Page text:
Saturday, July 21, 2012

Famine Danger Continues in Parts of Somalia | - Somali News in English

food distibution center for famine victims
NAIROBI — A year ago, United Nations officials declared famine in two regions of southern Somalia: Bakool and Lower Shabelle. Overwhelming support from the international community, together with favorable rains, helped improve food security in some parts of the country, saving millions of Somalis. But the crisis is far from over.
One of the reasons famine was declared in parts of Somalia last July was the malnutrition rate among children exceeded 30 percent. Tens of thousands of people died in south central Somalia alone.
The U.N.’s Humanitarian Coordinator for Somalia Mark Bowden says Somalia has moved from that situation and during the last six months the worst of the famine conditions have been dealt with.
However, Bowden says in parts of southern Somalia people still need emergency assistance and one in five children is still suffering from acute malnutrition.
“Some 2.5 million people are in need, critical in need of humanitarian emergency assistance and then we estimate another 1.3 million need continuous longer term support to help them maintain their livelihoods,” Bowden added.
At this time of the year last year, the situation was dire inside Somalia with no aid assistance reaching the needy people and the effects of four consecutive years of drought and two decades of war visible everywhere.
Thousands of Somalis trekked vast distances in search of water, food, and medical supplies.
Maulid Warfa, a Somali aid worker and also emergency coordinator for the U.N. Children’s agency UNICEF, said there is now a reduction of the number of people seeking assistance and there is a strong need to sustain the level of intervention currently in place.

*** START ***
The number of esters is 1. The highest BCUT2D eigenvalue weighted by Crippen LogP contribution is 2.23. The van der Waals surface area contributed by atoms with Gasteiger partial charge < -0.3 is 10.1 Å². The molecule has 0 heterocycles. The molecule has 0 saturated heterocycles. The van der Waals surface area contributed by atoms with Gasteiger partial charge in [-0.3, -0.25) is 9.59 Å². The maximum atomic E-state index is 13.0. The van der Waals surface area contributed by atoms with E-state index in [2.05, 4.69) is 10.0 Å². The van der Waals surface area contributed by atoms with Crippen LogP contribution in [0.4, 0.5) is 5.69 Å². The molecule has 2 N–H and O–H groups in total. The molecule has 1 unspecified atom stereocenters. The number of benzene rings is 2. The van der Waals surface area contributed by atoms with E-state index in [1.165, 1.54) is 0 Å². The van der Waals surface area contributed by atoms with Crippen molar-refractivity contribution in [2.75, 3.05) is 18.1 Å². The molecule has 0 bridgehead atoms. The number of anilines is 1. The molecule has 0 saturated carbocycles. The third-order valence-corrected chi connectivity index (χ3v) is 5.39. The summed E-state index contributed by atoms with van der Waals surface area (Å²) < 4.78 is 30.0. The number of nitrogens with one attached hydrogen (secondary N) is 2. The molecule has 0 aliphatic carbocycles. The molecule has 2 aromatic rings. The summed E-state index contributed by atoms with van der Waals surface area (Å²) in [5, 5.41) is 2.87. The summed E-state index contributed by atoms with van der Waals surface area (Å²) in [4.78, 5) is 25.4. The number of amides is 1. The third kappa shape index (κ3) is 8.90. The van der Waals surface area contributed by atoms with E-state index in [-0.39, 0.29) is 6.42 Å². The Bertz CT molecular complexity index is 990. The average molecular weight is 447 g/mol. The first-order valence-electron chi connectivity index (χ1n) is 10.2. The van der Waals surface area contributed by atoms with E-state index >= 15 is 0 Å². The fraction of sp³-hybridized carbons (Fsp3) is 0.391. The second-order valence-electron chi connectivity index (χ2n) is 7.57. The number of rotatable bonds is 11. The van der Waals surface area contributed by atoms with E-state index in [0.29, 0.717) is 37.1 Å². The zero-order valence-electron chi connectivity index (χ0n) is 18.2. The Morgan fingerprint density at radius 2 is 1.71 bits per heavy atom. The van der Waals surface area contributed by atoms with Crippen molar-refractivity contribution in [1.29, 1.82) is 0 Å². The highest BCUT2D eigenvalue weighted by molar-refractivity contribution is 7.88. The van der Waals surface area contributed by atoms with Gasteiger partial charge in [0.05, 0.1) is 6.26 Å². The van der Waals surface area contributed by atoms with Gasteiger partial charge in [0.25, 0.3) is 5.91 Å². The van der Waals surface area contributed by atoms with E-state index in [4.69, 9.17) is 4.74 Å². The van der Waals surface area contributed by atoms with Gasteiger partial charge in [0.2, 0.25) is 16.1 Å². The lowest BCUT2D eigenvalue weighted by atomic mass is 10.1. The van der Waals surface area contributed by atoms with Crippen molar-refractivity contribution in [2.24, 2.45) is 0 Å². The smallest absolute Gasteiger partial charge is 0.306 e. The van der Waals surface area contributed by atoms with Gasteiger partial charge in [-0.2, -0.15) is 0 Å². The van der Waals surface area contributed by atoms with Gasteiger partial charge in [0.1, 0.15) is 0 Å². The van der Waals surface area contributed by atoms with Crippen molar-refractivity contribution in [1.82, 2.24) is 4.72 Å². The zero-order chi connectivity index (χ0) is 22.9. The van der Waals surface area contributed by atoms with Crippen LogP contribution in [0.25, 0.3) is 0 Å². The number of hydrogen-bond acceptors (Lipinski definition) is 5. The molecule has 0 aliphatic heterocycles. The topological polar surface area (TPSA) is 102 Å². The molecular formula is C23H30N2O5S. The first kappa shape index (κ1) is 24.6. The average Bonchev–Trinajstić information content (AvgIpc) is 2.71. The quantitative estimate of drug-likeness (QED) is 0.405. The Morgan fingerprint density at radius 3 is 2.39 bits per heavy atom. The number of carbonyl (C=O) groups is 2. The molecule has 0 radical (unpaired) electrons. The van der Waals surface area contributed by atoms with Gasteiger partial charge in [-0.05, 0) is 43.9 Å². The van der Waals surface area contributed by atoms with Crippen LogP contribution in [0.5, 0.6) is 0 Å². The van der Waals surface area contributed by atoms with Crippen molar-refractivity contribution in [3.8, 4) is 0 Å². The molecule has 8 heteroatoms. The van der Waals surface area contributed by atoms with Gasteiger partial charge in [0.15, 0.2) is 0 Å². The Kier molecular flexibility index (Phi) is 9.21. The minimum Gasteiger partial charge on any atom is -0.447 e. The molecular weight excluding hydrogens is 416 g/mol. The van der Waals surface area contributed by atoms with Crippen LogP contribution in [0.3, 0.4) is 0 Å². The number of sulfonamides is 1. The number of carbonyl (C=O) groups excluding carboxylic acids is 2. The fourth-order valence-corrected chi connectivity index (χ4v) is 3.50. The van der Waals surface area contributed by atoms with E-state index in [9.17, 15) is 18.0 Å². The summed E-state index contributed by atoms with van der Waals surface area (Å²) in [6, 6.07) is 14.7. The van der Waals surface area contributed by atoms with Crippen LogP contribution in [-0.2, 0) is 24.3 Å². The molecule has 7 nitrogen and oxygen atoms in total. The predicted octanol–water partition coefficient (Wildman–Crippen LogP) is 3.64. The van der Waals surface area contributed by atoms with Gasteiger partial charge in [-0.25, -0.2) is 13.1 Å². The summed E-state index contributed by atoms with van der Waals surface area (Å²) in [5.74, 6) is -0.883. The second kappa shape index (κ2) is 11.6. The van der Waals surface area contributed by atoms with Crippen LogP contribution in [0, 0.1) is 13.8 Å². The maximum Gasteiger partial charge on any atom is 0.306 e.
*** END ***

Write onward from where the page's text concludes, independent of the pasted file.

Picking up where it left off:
“We do not have people dying in the number they were dying before,” said Warfa. “The malnutrition rate has been reduced at least by half, a lot of people were provided with food rations several, actually many of them have recovered. The situation has significantly improved not to level we want and the worrying we have now is if we do not sustain the current level of intervention the situation might deteriorate.”
Warfa also says accessibility has improved in some parts of the country and also level of services provided to the people has increased.
The U.N.’s Mark Bowden said the cycle of humanitarian crisis facing Somalia must be broken.
“We also need to start this year jointly with donors and government donors to ensure that recovery is taking place so that we ensure people don’t lurch from crisis to crisis depending on the weather conditions and we really take this opportunity to build back and their livelihoods,” he said.
According to Bowden, no matter how much food aid is brought into Somalia, the major part of breaking the cycle of very long term humanitarian crisis is to bring a lasting and durable peace to the war-torn country.
Source: VOA

Horn of Africa crisis one year on – Famine reversed, countless lives saved, but situation of millions of women and children still grave, news,

NAIROBI, Kenya, July 20, 2012/African Press Organization (APO)/ -- A year ago today, the crisis...